Many people believe that strokes only happen to senior citizens. My Mom had a stroke, and I remember a very nice neighbor of ours had a stroke a couple of years ago. She was also an older person. Recently, a press release came across my desk from the Loyola University Chicago Stritch School of Medicine which describes strokes happening in children. It was after reading this that I realized strokes are a lot more common than I had thought.
The material I read describes young Sideria Hendricks of Forest Park, Illinois, only 10 years old, who has already suffered from two strokes. The first occurred on Christmas Eve a few years ago. Sideria suddenly couldn't speak, and her left arm and left leg went limp. She eventually recovered, but later she suffered a second minor stroke.
This young lady has sickle cell disease, which is among the more than 100 risk factors for strokes in babies, children and young adults that Dr. Jose Biller, chairman of the department of neurology at Loyola University Health System,has identified in a new publication. Although strokes are among the top ten causes of death in childhood, family members and doctors often are slow to recognize the symptoms.
Biller is co-author of new guidelines for the prevention and treatment of strokes in infants and children. The guidelines are published in Stroke: Journal of the American Heart Association.
Strokes can occur at any age -- even before birth. According to conservative estimates, about 3,200 strokes occur each year in youths under age 18. And more than 3,000 people under age 45 die of strokes each year. This age group accounts for between 5 percent and 10 percent of all strokes. Survivors can experience lifelong learning disabilities, seizures, movement disorders, language problems, cognitive deficits and paralysis on one side of the body. Between 6 percent and 20 percent of children who have strokes die, and at least half are left with some degree of disability.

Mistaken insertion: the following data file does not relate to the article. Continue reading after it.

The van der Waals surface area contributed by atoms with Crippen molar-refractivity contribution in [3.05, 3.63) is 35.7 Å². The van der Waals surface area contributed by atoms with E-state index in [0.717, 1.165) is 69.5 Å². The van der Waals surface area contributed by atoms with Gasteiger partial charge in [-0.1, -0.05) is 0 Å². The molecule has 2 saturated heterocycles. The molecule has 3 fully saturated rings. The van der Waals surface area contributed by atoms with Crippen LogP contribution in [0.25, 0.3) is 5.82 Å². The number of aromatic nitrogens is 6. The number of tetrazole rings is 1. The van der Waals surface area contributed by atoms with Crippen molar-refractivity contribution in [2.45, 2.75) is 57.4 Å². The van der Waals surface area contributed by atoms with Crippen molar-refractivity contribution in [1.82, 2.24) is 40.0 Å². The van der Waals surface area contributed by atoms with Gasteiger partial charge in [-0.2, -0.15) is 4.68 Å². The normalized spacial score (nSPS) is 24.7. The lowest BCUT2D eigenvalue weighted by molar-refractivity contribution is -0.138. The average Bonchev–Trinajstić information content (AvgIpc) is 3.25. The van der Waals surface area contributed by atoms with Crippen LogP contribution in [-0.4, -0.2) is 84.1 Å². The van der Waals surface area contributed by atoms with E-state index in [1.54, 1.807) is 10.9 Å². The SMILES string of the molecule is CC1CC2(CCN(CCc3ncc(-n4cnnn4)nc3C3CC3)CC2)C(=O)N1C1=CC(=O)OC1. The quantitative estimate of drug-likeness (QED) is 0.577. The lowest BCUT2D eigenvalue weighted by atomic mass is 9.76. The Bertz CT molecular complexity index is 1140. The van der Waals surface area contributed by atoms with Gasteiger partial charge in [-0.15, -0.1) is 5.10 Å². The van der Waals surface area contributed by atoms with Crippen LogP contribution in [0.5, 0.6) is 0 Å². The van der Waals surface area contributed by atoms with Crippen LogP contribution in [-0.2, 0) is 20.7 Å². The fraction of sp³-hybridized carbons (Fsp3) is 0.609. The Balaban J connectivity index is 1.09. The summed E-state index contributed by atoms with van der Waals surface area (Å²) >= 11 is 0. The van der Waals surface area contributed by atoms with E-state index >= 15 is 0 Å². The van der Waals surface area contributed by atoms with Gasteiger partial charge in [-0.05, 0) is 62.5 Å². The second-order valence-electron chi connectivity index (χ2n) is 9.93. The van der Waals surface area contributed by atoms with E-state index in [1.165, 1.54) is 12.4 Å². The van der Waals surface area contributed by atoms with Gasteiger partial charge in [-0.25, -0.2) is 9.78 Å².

"The impact of strokes in this age group is devastating to the child or young adult, their families and society," Biller said.
In older adults, about 85 percent of strokes are "ischemic," meaning they are caused by blood clots. About 15 percent are caused by hemorrhages (bleeding). By contrast, nearly half of strokes in children are caused by hemorrhages. Causes of hemorrhagic strokes in children include malformations of blood vessels in the brain, illicit drug use (cocaine, amphetamines, heroin, hallucinogens, amphetamine look-alikes, etc.) systemic infections, brain tumors and blood disorders such as hemophilia and sickle cell disease.
Sickle cell disease can cause several different forms of stroke. For example, misshapen red blood cells can clog the flow of blood in the brain. To reduce the risk, Sideria receives blood transfusions every three weeks. The quicker a child or young adult is diagnosed and treated for a stroke, the better the outcome. But family members often are slow to recognize strokes. Symptoms can be more subtle in children. It's especially difficult to recognize symptoms in babies who have not begun to walk or talk.